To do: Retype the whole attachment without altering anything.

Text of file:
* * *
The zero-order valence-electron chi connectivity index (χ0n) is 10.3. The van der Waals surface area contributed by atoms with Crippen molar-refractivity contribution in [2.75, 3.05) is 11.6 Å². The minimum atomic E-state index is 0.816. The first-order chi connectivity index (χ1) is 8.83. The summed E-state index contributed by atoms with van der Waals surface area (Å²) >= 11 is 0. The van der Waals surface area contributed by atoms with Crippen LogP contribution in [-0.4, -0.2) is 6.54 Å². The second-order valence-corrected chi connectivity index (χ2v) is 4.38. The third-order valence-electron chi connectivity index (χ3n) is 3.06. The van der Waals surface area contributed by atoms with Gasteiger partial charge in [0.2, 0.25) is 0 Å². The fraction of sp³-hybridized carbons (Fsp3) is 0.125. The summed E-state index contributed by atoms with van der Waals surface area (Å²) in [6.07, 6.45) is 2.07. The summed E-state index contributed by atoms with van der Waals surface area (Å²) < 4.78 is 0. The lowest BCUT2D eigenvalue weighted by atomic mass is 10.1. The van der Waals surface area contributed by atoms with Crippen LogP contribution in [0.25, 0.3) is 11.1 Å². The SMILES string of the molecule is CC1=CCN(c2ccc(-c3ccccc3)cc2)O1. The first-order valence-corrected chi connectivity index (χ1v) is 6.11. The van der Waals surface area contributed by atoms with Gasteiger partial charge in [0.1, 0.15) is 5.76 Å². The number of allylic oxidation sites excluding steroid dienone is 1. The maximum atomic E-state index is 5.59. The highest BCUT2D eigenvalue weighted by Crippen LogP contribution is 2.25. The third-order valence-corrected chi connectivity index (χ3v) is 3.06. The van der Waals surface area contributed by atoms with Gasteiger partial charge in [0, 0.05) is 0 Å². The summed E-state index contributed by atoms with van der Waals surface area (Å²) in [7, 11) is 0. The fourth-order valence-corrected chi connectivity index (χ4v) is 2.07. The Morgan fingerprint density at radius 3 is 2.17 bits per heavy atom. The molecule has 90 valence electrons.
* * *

The zero-order valence-electron chi connectivity index (χ0n) is 10.3. The van der Waals surface area contributed by atoms with Crippen molar-refractivity contribution in [2.75, 3.05) is 11.6 Å². The minimum atomic E-state index is 0.816. The first-order chi connectivity index (χ1) is 8.83. The summed E-state index contributed by atoms with van der Waals surface area (Å²) >= 11 is 0. The van der Waals surface area contributed by atoms with Crippen LogP contribution in [-0.4, -0.2) is 6.54 Å². The second-order valence-corrected chi connectivity index (χ2v) is 4.38. The third-order valence-electron chi connectivity index (χ3n) is 3.06. The van der Waals surface area contributed by atoms with Gasteiger partial charge in [0.2, 0.25) is 0 Å². The fraction of sp³-hybridized carbons (Fsp3) is 0.125. The summed E-state index contributed by atoms with van der Waals surface area (Å²) in [6.07, 6.45) is 2.07. The summed E-state index contributed by atoms with van der Waals surface area (Å²) < 4.78 is 0. The lowest BCUT2D eigenvalue weighted by atomic mass is 10.1. The van der Waals surface area contributed by atoms with Crippen LogP contribution in [0.25, 0.3) is 11.1 Å². The SMILES string of the molecule is CC1=CCN(c2ccc(-c3ccccc3)cc2)O1. The first-order valence-corrected chi connectivity index (χ1v) is 6.11. The van der Waals surface area contributed by atoms with Gasteiger partial charge in [0.1, 0.15) is 5.76 Å². The number of allylic oxidation sites excluding steroid dienone is 1. The maximum atomic E-state index is 5.59. The highest BCUT2D eigenvalue weighted by Crippen LogP contribution is 2.25. The third-order valence-corrected chi connectivity index (χ3v) is 3.06. The van der Waals surface area contributed by atoms with Gasteiger partial charge in [0, 0.05) is 0 Å². The summed E-state index contributed by atoms with van der Waals surface area (Å²) in [7, 11) is 0. The fourth-order valence-corrected chi connectivity index (χ4v) is 2.07. The Morgan fingerprint density at radius 3 is 2.17 bits per heavy atom. The molecule has 90 valence electrons.